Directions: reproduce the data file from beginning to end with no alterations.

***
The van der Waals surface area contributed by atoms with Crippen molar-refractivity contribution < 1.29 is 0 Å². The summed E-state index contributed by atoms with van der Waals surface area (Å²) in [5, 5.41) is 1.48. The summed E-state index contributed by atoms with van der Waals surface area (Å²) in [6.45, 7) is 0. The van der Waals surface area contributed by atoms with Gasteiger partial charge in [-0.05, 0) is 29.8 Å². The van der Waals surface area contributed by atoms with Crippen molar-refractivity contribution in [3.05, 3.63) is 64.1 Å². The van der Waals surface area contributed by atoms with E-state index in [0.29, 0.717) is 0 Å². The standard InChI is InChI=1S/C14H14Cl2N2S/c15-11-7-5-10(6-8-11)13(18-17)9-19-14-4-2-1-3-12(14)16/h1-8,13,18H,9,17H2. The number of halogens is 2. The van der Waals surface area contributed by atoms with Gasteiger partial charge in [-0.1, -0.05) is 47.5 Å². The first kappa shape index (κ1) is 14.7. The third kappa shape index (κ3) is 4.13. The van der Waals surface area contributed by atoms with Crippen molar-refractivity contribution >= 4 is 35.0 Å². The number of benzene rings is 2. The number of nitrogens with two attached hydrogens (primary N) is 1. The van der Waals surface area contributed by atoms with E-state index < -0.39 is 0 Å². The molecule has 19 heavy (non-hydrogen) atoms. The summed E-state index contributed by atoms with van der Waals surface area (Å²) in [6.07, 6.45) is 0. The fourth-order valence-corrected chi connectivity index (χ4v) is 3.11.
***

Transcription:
The van der Waals surface area contributed by atoms with Crippen molar-refractivity contribution < 1.29 is 0 Å². The summed E-state index contributed by atoms with van der Waals surface area (Å²) in [5, 5.41) is 1.48. The summed E-state index contributed by atoms with van der Waals surface area (Å²) in [6.45, 7) is 0. The van der Waals surface area contributed by atoms with Gasteiger partial charge in [-0.05, 0) is 29.8 Å². The van der Waals surface area contributed by atoms with Crippen molar-refractivity contribution in [3.05, 3.63) is 64.1 Å². The van der Waals surface area contributed by atoms with E-state index in [0.29, 0.717) is 0 Å². The standard InChI is InChI=1S/C14H14Cl2N2S/c15-11-7-5-10(6-8-11)13(18-17)9-19-14-4-2-1-3-12(14)16/h1-8,13,18H,9,17H2. The number of halogens is 2. The van der Waals surface area contributed by atoms with Gasteiger partial charge in [-0.1, -0.05) is 47.5 Å². The first kappa shape index (κ1) is 14.7. The third kappa shape index (κ3) is 4.13. The van der Waals surface area contributed by atoms with Crippen molar-refractivity contribution >= 4 is 35.0 Å². The number of benzene rings is 2. The number of nitrogens with two attached hydrogens (primary N) is 1. The van der Waals surface area contributed by atoms with E-state index < -0.39 is 0 Å². The molecule has 19 heavy (non-hydrogen) atoms. The summed E-state index contributed by atoms with van der Waals surface area (Å²) in [6.07, 6.45) is 0. The fourth-order valence-corrected chi connectivity index (χ4v) is 3.11.